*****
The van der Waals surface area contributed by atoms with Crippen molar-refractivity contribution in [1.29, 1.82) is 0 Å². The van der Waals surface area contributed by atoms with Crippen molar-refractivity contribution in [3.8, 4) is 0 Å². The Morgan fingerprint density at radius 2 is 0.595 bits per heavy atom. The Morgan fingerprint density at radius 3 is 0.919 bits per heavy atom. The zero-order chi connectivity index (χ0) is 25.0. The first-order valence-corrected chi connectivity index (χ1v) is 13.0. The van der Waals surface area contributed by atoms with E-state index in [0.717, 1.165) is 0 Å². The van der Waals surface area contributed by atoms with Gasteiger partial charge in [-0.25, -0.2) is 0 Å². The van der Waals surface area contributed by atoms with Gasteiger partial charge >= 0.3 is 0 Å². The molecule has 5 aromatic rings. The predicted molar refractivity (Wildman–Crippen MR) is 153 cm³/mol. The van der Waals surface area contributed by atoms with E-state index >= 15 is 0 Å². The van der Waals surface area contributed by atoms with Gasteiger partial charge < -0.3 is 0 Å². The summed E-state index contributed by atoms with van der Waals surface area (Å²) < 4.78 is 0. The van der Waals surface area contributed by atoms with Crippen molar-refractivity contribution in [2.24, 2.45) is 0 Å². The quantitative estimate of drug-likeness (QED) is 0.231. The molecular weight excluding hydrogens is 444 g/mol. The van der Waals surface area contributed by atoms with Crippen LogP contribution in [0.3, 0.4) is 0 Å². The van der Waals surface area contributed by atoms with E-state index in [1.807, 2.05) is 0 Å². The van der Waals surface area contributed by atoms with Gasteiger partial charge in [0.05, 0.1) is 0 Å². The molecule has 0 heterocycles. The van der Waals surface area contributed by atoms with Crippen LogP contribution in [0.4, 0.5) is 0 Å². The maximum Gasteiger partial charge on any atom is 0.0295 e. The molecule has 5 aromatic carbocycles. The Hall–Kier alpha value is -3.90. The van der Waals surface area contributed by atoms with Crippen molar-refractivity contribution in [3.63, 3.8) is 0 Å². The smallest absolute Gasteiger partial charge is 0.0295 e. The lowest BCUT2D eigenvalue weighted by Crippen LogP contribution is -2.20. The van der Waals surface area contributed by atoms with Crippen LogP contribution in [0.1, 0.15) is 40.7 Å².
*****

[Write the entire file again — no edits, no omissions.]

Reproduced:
The van der Waals surface area contributed by atoms with Crippen molar-refractivity contribution in [1.29, 1.82) is 0 Å². The van der Waals surface area contributed by atoms with Crippen molar-refractivity contribution in [3.8, 4) is 0 Å². The Morgan fingerprint density at radius 2 is 0.595 bits per heavy atom. The Morgan fingerprint density at radius 3 is 0.919 bits per heavy atom. The zero-order chi connectivity index (χ0) is 25.0. The first-order valence-corrected chi connectivity index (χ1v) is 13.0. The van der Waals surface area contributed by atoms with E-state index in [0.717, 1.165) is 0 Å². The van der Waals surface area contributed by atoms with Gasteiger partial charge in [-0.25, -0.2) is 0 Å². The van der Waals surface area contributed by atoms with Gasteiger partial charge >= 0.3 is 0 Å². The molecule has 5 aromatic rings. The predicted molar refractivity (Wildman–Crippen MR) is 153 cm³/mol. The van der Waals surface area contributed by atoms with E-state index >= 15 is 0 Å². The van der Waals surface area contributed by atoms with Gasteiger partial charge < -0.3 is 0 Å². The summed E-state index contributed by atoms with van der Waals surface area (Å²) < 4.78 is 0. The van der Waals surface area contributed by atoms with Crippen molar-refractivity contribution in [2.24, 2.45) is 0 Å². The quantitative estimate of drug-likeness (QED) is 0.231. The molecular weight excluding hydrogens is 444 g/mol. The van der Waals surface area contributed by atoms with Crippen LogP contribution in [0.3, 0.4) is 0 Å². The van der Waals surface area contributed by atoms with E-state index in [1.807, 2.05) is 0 Å². The van der Waals surface area contributed by atoms with Gasteiger partial charge in [0.05, 0.1) is 0 Å². The molecule has 0 heterocycles. The van der Waals surface area contributed by atoms with Crippen LogP contribution in [0.4, 0.5) is 0 Å². The maximum Gasteiger partial charge on any atom is 0.0295 e. The molecule has 5 aromatic carbocycles. The Hall–Kier alpha value is -3.90. The van der Waals surface area contributed by atoms with Crippen molar-refractivity contribution in [3.63, 3.8) is 0 Å². The smallest absolute Gasteiger partial charge is 0.0295 e. The lowest BCUT2D eigenvalue weighted by Crippen LogP contribution is -2.20. The van der Waals surface area contributed by atoms with Crippen LogP contribution in [0.1, 0.15) is 40.7 Å².